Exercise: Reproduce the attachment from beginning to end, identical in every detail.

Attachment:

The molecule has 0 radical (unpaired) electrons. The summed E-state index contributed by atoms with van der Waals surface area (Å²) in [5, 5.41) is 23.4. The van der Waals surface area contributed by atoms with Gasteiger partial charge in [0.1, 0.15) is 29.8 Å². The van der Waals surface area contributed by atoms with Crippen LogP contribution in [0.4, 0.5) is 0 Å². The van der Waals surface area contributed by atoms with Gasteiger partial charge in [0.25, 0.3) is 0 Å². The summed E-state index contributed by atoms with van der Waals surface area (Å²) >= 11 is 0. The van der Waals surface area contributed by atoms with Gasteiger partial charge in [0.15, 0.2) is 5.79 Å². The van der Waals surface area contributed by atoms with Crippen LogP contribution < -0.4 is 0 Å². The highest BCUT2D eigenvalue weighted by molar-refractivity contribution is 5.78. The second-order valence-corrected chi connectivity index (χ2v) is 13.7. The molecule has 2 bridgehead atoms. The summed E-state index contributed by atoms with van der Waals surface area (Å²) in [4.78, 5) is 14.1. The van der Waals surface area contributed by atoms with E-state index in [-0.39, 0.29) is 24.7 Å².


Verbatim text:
The molecule has 0 radical (unpaired) electrons. The summed E-state index contributed by atoms with van der Waals surface area (Å²) in [5, 5.41) is 23.4. The van der Waals surface area contributed by atoms with Gasteiger partial charge in [0.1, 0.15) is 29.8 Å². The van der Waals surface area contributed by atoms with Crippen LogP contribution in [0.4, 0.5) is 0 Å². The van der Waals surface area contributed by atoms with Gasteiger partial charge in [0.25, 0.3) is 0 Å². The summed E-state index contributed by atoms with van der Waals surface area (Å²) >= 11 is 0. The van der Waals surface area contributed by atoms with Gasteiger partial charge in [0.15, 0.2) is 5.79 Å². The van der Waals surface area contributed by atoms with Crippen LogP contribution < -0.4 is 0 Å². The highest BCUT2D eigenvalue weighted by molar-refractivity contribution is 5.78. The second-order valence-corrected chi connectivity index (χ2v) is 13.7. The molecule has 2 bridgehead atoms. The summed E-state index contributed by atoms with van der Waals surface area (Å²) in [4.78, 5) is 14.1. The van der Waals surface area contributed by atoms with E-state index in [-0.39, 0.29) is 24.7 Å².